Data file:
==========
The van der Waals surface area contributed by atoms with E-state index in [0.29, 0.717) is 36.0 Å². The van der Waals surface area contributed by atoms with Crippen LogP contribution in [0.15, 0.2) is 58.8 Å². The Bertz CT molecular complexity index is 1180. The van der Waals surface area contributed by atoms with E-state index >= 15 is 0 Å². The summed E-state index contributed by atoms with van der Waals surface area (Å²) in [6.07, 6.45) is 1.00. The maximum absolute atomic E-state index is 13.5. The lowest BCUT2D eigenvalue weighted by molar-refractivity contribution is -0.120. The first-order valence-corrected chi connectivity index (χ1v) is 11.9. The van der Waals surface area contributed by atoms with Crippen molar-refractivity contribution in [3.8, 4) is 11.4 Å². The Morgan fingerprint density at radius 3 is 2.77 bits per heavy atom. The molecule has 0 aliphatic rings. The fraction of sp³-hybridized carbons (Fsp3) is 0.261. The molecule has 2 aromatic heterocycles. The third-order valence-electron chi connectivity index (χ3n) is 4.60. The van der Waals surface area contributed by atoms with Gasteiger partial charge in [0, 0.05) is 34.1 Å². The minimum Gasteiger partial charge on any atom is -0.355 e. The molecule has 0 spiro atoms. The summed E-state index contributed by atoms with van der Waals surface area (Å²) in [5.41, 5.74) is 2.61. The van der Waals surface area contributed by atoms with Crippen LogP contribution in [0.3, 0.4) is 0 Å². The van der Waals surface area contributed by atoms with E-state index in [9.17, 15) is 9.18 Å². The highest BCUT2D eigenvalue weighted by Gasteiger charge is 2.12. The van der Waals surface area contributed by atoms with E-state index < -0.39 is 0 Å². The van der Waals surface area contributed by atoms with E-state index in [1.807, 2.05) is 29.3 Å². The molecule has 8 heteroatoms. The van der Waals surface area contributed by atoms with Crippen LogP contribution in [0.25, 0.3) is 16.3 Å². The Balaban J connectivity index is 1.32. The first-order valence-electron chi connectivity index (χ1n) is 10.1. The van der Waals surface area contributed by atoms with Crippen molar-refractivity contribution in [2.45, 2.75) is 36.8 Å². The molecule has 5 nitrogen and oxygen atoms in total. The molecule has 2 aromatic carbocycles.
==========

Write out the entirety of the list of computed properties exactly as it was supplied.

The van der Waals surface area contributed by atoms with E-state index in [0.29, 0.717) is 36.0 Å². The van der Waals surface area contributed by atoms with Crippen LogP contribution in [0.15, 0.2) is 58.8 Å². The Bertz CT molecular complexity index is 1180. The van der Waals surface area contributed by atoms with E-state index >= 15 is 0 Å². The summed E-state index contributed by atoms with van der Waals surface area (Å²) in [6.07, 6.45) is 1.00. The maximum absolute atomic E-state index is 13.5. The lowest BCUT2D eigenvalue weighted by molar-refractivity contribution is -0.120. The first-order valence-corrected chi connectivity index (χ1v) is 11.9. The van der Waals surface area contributed by atoms with Crippen molar-refractivity contribution in [3.8, 4) is 11.4 Å². The Morgan fingerprint density at radius 3 is 2.77 bits per heavy atom. The molecule has 0 aliphatic rings. The fraction of sp³-hybridized carbons (Fsp3) is 0.261. The molecule has 2 aromatic heterocycles. The third-order valence-electron chi connectivity index (χ3n) is 4.60. The van der Waals surface area contributed by atoms with Gasteiger partial charge in [0, 0.05) is 34.1 Å². The minimum Gasteiger partial charge on any atom is -0.355 e. The molecule has 0 spiro atoms. The summed E-state index contributed by atoms with van der Waals surface area (Å²) in [5.41, 5.74) is 2.61. The van der Waals surface area contributed by atoms with Crippen LogP contribution in [0.3, 0.4) is 0 Å². The van der Waals surface area contributed by atoms with E-state index in [9.17, 15) is 9.18 Å². The highest BCUT2D eigenvalue weighted by Gasteiger charge is 2.12. The van der Waals surface area contributed by atoms with E-state index < -0.39 is 0 Å². The van der Waals surface area contributed by atoms with E-state index in [1.807, 2.05) is 29.3 Å². The molecule has 8 heteroatoms. The van der Waals surface area contributed by atoms with Crippen LogP contribution in [0.25, 0.3) is 16.3 Å². The Balaban J connectivity index is 1.32. The first-order valence-electron chi connectivity index (χ1n) is 10.1. The van der Waals surface area contributed by atoms with Crippen molar-refractivity contribution in [2.45, 2.75) is 36.8 Å². The molecule has 5 nitrogen and oxygen atoms in total. The molecule has 2 aromatic carbocycles.